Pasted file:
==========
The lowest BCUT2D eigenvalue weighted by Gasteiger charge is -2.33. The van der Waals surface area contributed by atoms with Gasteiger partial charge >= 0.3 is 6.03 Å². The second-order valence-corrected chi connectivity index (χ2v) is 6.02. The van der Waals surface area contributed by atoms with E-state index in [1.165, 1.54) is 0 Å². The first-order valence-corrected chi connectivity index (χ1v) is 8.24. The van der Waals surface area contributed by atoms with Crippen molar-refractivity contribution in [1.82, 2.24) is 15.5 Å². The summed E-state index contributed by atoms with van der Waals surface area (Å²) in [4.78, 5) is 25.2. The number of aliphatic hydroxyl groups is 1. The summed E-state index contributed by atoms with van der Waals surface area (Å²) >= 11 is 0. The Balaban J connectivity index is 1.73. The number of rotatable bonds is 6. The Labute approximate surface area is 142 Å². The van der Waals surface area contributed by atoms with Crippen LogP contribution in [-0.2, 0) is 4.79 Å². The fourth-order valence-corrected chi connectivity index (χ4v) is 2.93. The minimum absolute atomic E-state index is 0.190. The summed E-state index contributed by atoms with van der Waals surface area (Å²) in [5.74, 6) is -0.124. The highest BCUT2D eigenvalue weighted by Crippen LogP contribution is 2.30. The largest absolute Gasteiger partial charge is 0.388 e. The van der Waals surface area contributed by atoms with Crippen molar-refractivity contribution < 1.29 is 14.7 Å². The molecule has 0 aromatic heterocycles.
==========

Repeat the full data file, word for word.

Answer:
The lowest BCUT2D eigenvalue weighted by Gasteiger charge is -2.33. The van der Waals surface area contributed by atoms with Gasteiger partial charge >= 0.3 is 6.03 Å². The second-order valence-corrected chi connectivity index (χ2v) is 6.02. The van der Waals surface area contributed by atoms with E-state index in [1.165, 1.54) is 0 Å². The first-order valence-corrected chi connectivity index (χ1v) is 8.24. The van der Waals surface area contributed by atoms with Crippen molar-refractivity contribution in [1.82, 2.24) is 15.5 Å². The summed E-state index contributed by atoms with van der Waals surface area (Å²) in [4.78, 5) is 25.2. The number of aliphatic hydroxyl groups is 1. The summed E-state index contributed by atoms with van der Waals surface area (Å²) >= 11 is 0. The Balaban J connectivity index is 1.73. The number of rotatable bonds is 6. The Labute approximate surface area is 142 Å². The van der Waals surface area contributed by atoms with Crippen LogP contribution in [-0.2, 0) is 4.79 Å². The fourth-order valence-corrected chi connectivity index (χ4v) is 2.93. The minimum absolute atomic E-state index is 0.190. The summed E-state index contributed by atoms with van der Waals surface area (Å²) in [5.74, 6) is -0.124. The highest BCUT2D eigenvalue weighted by Crippen LogP contribution is 2.30. The largest absolute Gasteiger partial charge is 0.388 e. The van der Waals surface area contributed by atoms with Crippen molar-refractivity contribution < 1.29 is 14.7 Å². The molecule has 0 aromatic heterocycles.